school level and a two-week chunk of time. I will need to do some kind
            of pre-assessment to see how much the kids know as well as what it is
            they want to learn. Other than the basics, I don't want to overload
            them with history or terms or sewing techniques. I was thinking that I
            should have a project they can build, like a period hat or a bag, and a
            figure template that they can put notebook paper over and draw
            costumes. They get to pull together their own costumes for the end-of
            camp- performance from the rehearsal stock. Is that enough? Elizabeth















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            [Non-text portions of this message have been removed]
          • Rhonda Kirkpatrick
            Also, maybe, have them do some period research and develop a costume plot for a show. Even if their interest are in acting this will help them in their
            Message 5 of 9 , Jun 12, 2008
              Also, maybe, have them do some period research and develop a costume plot for a show. Even if their interest are in acting this will help them in their character research.

              [Non-text portions of this message have been removed]
            • Curtis
              ... Something like a bag (ie, something that makes them use at least the basic skills for sewing) would be very useful, I feel, because you use those skills
              Message 6 of 9 , Jun 12, 2008
                --- In TheCostumersManifesto@yahoogroups.com, "catslave54"
                <zimmermanel@...> wrote:
                >
                > Well, I've collected all the ideas for the Expectations for Students of
                > Costuming because now the high school wants me to do a Costume class
                > for the two week Drama Camp....I was thinking that I
                > should have a project they can build, like a period hat or a bag, and a
                > figure template that they can put notebook paper over and draw
                > costumes. They get to pull together their own costumes for the end-of
                > camp- performance from the rehearsal stock. Is that enough? Elizabeth
                >

                Something like a bag (ie, something that makes them use at least the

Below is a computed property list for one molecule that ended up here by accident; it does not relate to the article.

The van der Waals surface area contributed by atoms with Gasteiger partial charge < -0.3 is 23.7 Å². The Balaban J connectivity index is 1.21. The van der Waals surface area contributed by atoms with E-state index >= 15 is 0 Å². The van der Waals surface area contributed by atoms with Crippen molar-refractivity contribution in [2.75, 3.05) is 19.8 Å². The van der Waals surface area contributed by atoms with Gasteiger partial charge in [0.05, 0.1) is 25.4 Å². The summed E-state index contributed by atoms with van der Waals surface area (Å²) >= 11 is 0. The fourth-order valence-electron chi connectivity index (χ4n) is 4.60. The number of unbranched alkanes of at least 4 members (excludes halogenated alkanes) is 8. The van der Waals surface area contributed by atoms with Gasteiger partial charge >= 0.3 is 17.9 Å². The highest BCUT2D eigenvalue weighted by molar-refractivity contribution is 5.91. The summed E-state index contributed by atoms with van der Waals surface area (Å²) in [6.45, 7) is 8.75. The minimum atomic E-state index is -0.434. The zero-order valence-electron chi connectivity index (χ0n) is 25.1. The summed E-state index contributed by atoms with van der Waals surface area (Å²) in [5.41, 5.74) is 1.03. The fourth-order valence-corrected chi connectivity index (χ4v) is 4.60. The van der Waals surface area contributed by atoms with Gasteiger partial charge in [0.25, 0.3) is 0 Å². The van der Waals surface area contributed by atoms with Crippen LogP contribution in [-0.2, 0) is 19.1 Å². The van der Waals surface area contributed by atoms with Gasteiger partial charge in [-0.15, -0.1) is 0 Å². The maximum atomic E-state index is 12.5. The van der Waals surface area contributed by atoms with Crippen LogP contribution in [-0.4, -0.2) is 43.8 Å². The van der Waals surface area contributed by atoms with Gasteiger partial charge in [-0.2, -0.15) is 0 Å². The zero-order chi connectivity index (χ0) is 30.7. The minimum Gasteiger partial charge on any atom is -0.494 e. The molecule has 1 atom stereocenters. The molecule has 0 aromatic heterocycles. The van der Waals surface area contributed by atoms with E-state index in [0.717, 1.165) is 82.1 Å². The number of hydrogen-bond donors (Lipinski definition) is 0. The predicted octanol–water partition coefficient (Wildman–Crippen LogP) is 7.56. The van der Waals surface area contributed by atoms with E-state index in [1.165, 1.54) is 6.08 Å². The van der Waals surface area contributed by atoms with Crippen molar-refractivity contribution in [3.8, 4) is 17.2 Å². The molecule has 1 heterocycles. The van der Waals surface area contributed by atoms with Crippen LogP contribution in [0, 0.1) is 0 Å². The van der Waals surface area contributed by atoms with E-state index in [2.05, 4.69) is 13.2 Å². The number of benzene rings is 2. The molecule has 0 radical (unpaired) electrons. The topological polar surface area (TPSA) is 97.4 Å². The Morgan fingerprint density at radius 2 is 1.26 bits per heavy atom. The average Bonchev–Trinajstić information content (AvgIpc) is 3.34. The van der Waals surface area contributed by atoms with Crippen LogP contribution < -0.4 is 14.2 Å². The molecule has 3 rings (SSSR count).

basic skills for sewing) would be very useful, I feel, because you use
                those skills for props, as well as costumes, so it's doubly applicable.

                As for the rest, I think they're good ideas--I started out as an art
                student, but I heard the same thing from my art and my theater
                professors--if you're going into design, the ability to draw is vital
                so you can effectively present your ideas. And pulling costumes is
                very much a practice used just about universally, so figuring out how
                to match up pieces...and how to substitute effectively if 'the perfect
                piece' isn't available...are important. It's also important to learn
                how to alter costumes in such a way that they can be returned to their
                original size and state, though that's probably more in-depth than
                you'd want to get for a summer camp.
              • ~lisa.s
                The first project I have my basic design students do (I teach at a community college) is to story board what they think today s current fashion is, for both
                Message 7 of 9 , Jun 12, 2008
                  The first project I have my basic design students do (I teach at a
                  community college) is to story board what they think today's current
                  fashion is, for both male and female. They do this through pictures from
                  magazines, or catalogs or photographs they've taken. (I'm getting more
                  and more of student photographed images since it seems everyone has at
                  least a camera phone) I ask them to affix the images neatly to
                  illustration board, then diagram each piece of clothing and/or
                  accessory, explaining what it is. I also find that the assignment is a
                  good ice breaker for the students and gets them ready for the studio
                  crits that will come along latter in the semester when they start to do
                  costume renderings.

                  ~lisa.s

                  catslave54 wrote:
                  >
                  > Well, I've collected all the ideas for the Expectations for Students
                  > of Costuming because now the high school wants me to do a Costume
                  > class for the two week Drama Camp. I'm trying to cut this info down to
                  > high school level and a two-week chunk of time. I will need to do some
                  > kind of pre-assessment to see how much the kids know as well as what
                  > it is they want to learn. Other than the basics, I don't want to
                  > overload them with history or terms or sewing techniques. I was
                  > thinking that I should have a project they can build, like a period
                  > hat or a bag, and a figure template that they can put notebook paper
                  > over and draw costumes. They get to pull together their own costumes
                  > for the end-of camp- performance from the rehearsal stock. Is that
                  > enough? Elizabeth


                  --
                  ~lisa.s * llsturtsATgreatlakesDOTnet